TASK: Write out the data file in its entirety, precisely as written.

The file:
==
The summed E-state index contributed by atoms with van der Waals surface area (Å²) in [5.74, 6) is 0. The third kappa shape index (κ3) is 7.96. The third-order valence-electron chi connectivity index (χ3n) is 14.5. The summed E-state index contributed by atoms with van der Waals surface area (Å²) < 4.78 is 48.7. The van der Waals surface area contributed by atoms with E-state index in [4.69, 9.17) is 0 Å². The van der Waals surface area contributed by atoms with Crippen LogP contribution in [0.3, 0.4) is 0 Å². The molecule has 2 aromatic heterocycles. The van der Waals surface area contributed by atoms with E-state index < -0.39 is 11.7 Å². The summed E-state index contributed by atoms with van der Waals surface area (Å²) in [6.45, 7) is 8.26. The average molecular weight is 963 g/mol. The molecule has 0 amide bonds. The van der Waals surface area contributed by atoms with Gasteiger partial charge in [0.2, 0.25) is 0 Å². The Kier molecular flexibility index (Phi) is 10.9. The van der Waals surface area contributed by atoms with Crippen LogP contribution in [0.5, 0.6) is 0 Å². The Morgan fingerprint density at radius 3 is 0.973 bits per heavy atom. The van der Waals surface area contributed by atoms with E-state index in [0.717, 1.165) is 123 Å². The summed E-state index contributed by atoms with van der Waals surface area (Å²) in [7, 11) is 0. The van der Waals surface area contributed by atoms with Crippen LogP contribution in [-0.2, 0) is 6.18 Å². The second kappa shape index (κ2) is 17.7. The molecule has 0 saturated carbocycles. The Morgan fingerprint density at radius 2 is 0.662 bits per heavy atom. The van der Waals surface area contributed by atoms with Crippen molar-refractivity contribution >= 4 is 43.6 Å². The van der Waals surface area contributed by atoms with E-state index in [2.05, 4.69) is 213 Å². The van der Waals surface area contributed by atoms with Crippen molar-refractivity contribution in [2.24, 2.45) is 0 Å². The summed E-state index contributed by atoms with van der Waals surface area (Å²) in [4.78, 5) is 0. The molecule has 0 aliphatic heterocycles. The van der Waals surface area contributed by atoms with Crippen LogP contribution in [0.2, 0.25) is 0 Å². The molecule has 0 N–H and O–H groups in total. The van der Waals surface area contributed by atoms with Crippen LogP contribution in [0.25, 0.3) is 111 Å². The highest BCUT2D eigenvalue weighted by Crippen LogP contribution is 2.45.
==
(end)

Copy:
The summed E-state index contributed by atoms with van der Waals surface area (Å²) in [5.74, 6) is 0. The third kappa shape index (κ3) is 7.96. The third-order valence-electron chi connectivity index (χ3n) is 14.5. The summed E-state index contributed by atoms with van der Waals surface area (Å²) < 4.78 is 48.7. The van der Waals surface area contributed by atoms with E-state index in [4.69, 9.17) is 0 Å². The van der Waals surface area contributed by atoms with Crippen LogP contribution in [0.3, 0.4) is 0 Å². The molecule has 2 aromatic heterocycles. The van der Waals surface area contributed by atoms with E-state index < -0.39 is 11.7 Å². The summed E-state index contributed by atoms with van der Waals surface area (Å²) in [6.45, 7) is 8.26. The average molecular weight is 963 g/mol. The molecule has 0 amide bonds. The van der Waals surface area contributed by atoms with Gasteiger partial charge in [0.2, 0.25) is 0 Å². The Kier molecular flexibility index (Phi) is 10.9. The van der Waals surface area contributed by atoms with Crippen LogP contribution in [0.5, 0.6) is 0 Å². The Morgan fingerprint density at radius 3 is 0.973 bits per heavy atom. The van der Waals surface area contributed by atoms with E-state index in [0.717, 1.165) is 123 Å². The summed E-state index contributed by atoms with van der Waals surface area (Å²) in [7, 11) is 0. The van der Waals surface area contributed by atoms with Crippen LogP contribution in [-0.2, 0) is 6.18 Å². The second kappa shape index (κ2) is 17.7. The molecule has 0 saturated carbocycles. The Morgan fingerprint density at radius 2 is 0.662 bits per heavy atom. The van der Waals surface area contributed by atoms with Crippen molar-refractivity contribution >= 4 is 43.6 Å². The van der Waals surface area contributed by atoms with E-state index in [2.05, 4.69) is 213 Å². The van der Waals surface area contributed by atoms with Crippen molar-refractivity contribution in [2.24, 2.45) is 0 Å². The summed E-state index contributed by atoms with van der Waals surface area (Å²) in [4.78, 5) is 0. The molecule has 0 aliphatic heterocycles. The van der Waals surface area contributed by atoms with Crippen LogP contribution in [0.2, 0.25) is 0 Å². The molecule has 0 N–H and O–H groups in total. The van der Waals surface area contributed by atoms with Crippen LogP contribution in [0.25, 0.3) is 111 Å². The highest BCUT2D eigenvalue weighted by Crippen LogP contribution is 2.45.